Longview, WA - Arch Coal, Inc., the second largest coal supplier in the United States, announced today that it would be filing for bankruptcy protection after suffering several quarters of losses and being unable to restructure its debt. The company has been a major player in coal regions across the U.S., including Appalachia and the Powder River Basin.
Capitalism & Climate Change:
The Science and Politics of Global Warming
By David Klein, illustrated and edited
by Stephanie McMillan
An ebook available for download at Gumroad, a site where people can sell their work directly to their audience: https://gumroad.com/l/climatechange#. You choose your own price.
On November 10, newly-elected Prime Minister Justin Trudeau met in Ottawa with the leadership council of the Canadian Labour Congress, the federation of trade unions in English-speaking Canada. Amazingly, this was the first meeting of a Canadian prime minister with a national labour body since 1958. The event was very cordial, according to a report published in the Globe and Mail. The CLC group numbered some 120 delegates.
So there we have it. Harper is gone. The Liberals surged from third place to win in this marathon election. The NDP, which was leading in the polls in August, slowly lost steam after they promised to prioritize balancing the budget and refusing to tax the rich. Ever the opportunists, the Liberals seized on this opening and ran a campaign that rode of a wave popular discontent with the Harper government, drilled home the message that they would tax the rich and spend money on infrastructure to pull the economy out of recession.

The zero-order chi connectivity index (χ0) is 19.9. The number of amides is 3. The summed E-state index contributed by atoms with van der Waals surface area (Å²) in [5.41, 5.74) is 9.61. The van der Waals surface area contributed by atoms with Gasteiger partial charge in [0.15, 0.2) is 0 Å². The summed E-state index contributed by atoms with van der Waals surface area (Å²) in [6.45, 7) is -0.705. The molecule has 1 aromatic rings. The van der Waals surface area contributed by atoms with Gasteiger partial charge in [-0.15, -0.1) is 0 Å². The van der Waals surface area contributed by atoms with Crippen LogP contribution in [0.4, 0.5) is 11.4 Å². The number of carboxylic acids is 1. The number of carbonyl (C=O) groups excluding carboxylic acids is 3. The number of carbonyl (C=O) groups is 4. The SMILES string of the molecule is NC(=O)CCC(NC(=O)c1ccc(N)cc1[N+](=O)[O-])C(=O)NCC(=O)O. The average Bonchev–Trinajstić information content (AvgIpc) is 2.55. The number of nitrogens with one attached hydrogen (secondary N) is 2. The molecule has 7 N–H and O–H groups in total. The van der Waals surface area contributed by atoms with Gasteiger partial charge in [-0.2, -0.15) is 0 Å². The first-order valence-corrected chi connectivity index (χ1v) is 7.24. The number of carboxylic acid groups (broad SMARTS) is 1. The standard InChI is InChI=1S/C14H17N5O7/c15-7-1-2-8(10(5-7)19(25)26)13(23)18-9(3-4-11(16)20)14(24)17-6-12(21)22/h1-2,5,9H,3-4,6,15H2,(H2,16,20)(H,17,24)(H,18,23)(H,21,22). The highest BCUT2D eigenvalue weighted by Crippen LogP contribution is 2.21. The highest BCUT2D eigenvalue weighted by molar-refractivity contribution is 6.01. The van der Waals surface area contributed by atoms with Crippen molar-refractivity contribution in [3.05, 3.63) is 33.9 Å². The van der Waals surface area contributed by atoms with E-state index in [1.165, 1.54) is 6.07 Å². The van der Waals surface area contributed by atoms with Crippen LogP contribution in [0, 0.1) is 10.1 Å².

Lars Henriksson is a Swedish auto worker, unionist activist, and author of the 2011 book Slutkört.
At the COP 19, the even-more-depressing-than-usual climate summit that took place in Warsaw in 2013, one small ray of light made it through the dark corporate clouds that were otherwise suffocating even the slightest effort to address the ongoing environmental disaster.
SAN FRANCISCO, CA – Longshore workers and marine clerks who have moved cargo at the Ports of Oakland and San Francisco since 1934 have rejected a developer’s plan to export coal through former Oakland Army Base. International Longshore and Warehouse Union elected officials say coal is an undesirable, low-value cargo and a broken promise on the part of the developer, and longshore workers are standing by community members who do not want the worry and risks of nine million tons of coal passing through their neighborhoods on trains each year.